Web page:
30.08.2022, Großbritannien, London: Blumen und ein Portrait von Diana, Prinzessin von Wales, stehen an anlässlich ihres Todestages vor dem Kensington Palace. Vor 25 Jahren, am 31. August 1997, starb Prinzessin Diana mit nur 36 Jahren in Paris bei einem Autounfall. Foto: Alastair Grant/AP/dpa +++ dpa-Bildfunk +++

Even during her lifetime, Princess Diana was one of the most photographed people in the world. Since her death, which marks the 25th anniversary this Wednesday, the ex-wife of the British heir to the throne has become a legend – and a goldmine for sellers of souvenirs and memories. Dresses, jewellery, autographs, cars – everything she has come into contact with in her 36 years of life achieves record profits.

And there were commemorative years when the media filled the entire silly season with lots of photos and memories of the dead princess, and the BBC broadcast various documentaries.

This year: almost nothing. The BBC will once again show the Oscar-winning film “The Queen”. Almost bashfully, London’s tabloids these days are announcing photo pages of the icon from the past century.

“Where were you when Diana died?” The presenter of the “Times” radio asked this question – after all, the British feel the same way as the Americans did when their President Kennedy was assassinated in 1963: everyone remembers the circumstances, when they received this message. “Well, maybe you and me,” Jenny Bond replies soberly. However, one should not forget that more than one generation has grown up since then. “When I talk to young people, they ask me, ‘Diana who?'”

Bond was working as the BBC’s royal correspondent at the time, so she remembers the moment news of the accident in Paris reached her at her holiday home in western England.

During the hour-long drive towards London, the false report that “a blonde woman” had gotten out of the wreck without outside help gave way to the terrible certainty that not only the driver of the accident car, Henri Paul, and Diana’s lover Dodi Fayed were dead; the Princess of Wales also died.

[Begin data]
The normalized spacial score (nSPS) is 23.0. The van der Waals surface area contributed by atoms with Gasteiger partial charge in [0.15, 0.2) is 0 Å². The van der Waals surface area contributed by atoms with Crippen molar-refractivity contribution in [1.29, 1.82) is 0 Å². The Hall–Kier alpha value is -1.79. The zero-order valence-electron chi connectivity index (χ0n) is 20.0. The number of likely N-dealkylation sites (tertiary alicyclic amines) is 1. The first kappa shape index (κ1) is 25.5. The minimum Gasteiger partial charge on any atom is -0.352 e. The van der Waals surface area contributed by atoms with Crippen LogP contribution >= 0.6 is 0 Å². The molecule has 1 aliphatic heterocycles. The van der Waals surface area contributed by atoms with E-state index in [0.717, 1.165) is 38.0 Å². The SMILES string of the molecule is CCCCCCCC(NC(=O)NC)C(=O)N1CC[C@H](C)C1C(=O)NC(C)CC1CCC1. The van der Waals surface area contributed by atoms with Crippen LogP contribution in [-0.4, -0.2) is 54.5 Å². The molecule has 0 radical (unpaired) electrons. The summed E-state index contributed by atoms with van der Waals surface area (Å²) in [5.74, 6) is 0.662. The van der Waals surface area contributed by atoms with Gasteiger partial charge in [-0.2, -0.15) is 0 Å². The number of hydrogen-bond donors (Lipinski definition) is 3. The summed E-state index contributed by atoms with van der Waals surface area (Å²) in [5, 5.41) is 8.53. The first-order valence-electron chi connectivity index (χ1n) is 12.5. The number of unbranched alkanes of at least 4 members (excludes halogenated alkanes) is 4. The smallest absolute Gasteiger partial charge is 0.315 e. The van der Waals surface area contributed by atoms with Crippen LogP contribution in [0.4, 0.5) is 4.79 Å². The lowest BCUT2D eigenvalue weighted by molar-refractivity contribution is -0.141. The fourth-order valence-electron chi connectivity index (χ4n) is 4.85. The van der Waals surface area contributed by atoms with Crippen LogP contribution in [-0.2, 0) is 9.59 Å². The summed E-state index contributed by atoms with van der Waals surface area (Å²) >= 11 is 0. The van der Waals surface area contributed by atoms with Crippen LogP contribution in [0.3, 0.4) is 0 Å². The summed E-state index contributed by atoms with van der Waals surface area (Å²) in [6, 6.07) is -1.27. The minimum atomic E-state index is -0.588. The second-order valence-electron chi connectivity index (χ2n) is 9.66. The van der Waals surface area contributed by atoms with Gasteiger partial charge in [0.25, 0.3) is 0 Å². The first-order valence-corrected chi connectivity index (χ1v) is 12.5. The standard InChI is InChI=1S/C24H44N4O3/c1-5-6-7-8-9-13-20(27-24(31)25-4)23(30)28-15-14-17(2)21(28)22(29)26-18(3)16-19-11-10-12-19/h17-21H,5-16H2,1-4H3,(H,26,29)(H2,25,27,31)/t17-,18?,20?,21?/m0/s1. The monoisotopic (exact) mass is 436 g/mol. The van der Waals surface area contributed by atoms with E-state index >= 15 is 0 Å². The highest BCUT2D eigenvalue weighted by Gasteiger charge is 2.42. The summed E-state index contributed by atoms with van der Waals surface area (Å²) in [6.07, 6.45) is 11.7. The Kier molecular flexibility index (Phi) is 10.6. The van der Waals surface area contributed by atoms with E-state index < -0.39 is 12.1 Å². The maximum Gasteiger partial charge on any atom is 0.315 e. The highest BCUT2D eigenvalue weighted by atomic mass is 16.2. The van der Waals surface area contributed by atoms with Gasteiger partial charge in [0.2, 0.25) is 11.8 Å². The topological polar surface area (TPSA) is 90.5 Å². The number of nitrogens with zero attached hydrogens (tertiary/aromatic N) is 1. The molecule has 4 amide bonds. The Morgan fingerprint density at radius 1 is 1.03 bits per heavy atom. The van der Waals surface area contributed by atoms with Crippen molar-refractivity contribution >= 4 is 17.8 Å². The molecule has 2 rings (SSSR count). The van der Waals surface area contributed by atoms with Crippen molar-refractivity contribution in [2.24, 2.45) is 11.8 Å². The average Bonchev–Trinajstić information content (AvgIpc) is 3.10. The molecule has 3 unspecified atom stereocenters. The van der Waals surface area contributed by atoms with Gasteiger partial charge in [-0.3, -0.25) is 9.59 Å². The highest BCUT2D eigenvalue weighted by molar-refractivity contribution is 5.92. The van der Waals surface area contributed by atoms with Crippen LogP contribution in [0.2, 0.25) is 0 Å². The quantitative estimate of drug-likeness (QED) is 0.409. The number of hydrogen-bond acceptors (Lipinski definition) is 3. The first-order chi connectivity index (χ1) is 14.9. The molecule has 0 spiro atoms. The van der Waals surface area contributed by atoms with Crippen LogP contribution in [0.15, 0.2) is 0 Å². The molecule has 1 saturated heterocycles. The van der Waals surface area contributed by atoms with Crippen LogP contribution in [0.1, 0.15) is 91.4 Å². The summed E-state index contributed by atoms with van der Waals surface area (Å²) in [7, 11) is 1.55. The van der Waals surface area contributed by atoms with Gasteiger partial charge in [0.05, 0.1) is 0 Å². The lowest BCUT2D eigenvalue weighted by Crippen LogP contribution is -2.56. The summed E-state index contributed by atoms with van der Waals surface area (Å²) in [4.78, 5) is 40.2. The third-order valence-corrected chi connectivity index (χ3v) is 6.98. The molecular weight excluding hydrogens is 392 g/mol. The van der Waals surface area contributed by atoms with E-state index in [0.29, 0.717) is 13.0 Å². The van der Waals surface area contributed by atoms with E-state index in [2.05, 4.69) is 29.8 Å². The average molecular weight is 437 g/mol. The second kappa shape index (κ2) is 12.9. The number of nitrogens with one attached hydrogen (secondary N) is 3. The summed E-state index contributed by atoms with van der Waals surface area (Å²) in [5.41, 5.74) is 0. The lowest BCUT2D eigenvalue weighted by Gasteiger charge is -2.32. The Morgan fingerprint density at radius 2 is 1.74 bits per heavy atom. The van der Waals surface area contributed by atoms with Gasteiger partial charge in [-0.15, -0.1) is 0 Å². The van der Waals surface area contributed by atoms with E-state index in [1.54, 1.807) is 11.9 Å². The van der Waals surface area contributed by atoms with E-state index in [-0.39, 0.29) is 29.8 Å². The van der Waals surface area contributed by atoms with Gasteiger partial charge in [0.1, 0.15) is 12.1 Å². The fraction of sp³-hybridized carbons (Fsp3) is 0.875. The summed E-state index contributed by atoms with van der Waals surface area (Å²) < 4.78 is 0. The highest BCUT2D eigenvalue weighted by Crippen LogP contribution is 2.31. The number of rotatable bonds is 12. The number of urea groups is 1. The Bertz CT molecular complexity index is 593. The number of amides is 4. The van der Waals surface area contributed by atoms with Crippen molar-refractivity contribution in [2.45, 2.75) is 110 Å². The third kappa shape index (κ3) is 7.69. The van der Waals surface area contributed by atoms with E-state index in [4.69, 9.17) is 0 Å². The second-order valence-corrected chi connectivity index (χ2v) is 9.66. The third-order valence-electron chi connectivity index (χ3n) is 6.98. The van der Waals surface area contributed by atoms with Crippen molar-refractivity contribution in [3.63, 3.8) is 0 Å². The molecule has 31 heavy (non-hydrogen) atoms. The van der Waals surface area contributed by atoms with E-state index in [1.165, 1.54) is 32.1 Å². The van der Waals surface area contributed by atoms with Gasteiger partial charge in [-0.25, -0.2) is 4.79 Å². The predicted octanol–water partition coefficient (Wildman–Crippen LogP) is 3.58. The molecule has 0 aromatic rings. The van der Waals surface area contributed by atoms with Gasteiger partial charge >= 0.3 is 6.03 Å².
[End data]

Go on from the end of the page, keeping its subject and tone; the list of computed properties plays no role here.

Thousands of mourners marched to Kensington Palace, laid flowers and hugged each other crying. The British and Diana fans all over the world were stunned by the banality of her death: unbelted in the car with a drunk speedster at the wheel. All the more culprits were sought. First the paparazzi had to take care of it and the newspapers that had printed their pictures; then the anger of the mourning masses turned against the royal family.

For millions of people, the image of 15-year-old Prince William and his three-year-old brother Prince Harry walking behind their mother’s coffin with their heads bowed is unforgettable. Her death bonded the brothers.

25 years later, the once close relationship has deteriorated significantly. “Harry and Wills have hardly spoken to each other since Megxit,” wrote The Sun tabloid this month, referring to Prince Harry and his wife Meghan’s surprise announcement in 2020 that they would step down from the front row of the royal family.

While Harry lives with Meghan and their two children Archie and Lilibet far away from the conventions of the palace in Meghan’s native California, his older brother William is taking on more and more tasks in the British royal family. His wife Kate and their three children also make the 40-year-old appear as the perfect contender for the British throne.

Another thing that William and Harry have in common is their dislike of the British tabloid media, which made life miserable for their mother and played a key role in her accidental death on August 31, 1997 in Paris. Prince Harry compared the media’s treatment of Meghan to the hunt for his mother. He left the UK to prevent “history from repeating itself,” he said.

Due to more and more anniversaries, the public investigation into the question of guilt and statements by the now adult Princes William and Harry – today at 40 and almost 38 years older than their mother became – new interest in the dead arose. Jonathan Freedland, prominent author of the left-liberal “Guardian”, recalled almost enthusiastically the quasi-religious worship of the dead in the first week of mourning: “The mood was almost tender. There was a moment of togetherness.”

Diana and the mourning for her changed Great Britain or made visible a change that had already taken place. The contradictory feelings apply to a contradictory woman with many weaknesses and at least one great strength: the instinctive devotion to her fellow human beings, not least the sick and weak.

On the side of the road in front of Westminster Abbey, white housewives from the London suburbs mourned alongside black working-class families and leather-look gays.

The country looked in the mirror and didn’t recognize itself, analyzed BBC anchorman and bestselling author Andrew Marr: “The face was no longer white, closed and silent. Diana was the queen of another country, multicultural, liberal, emotionally outspoken.” No wonder the real queen was left speechless by the scenes from the capital.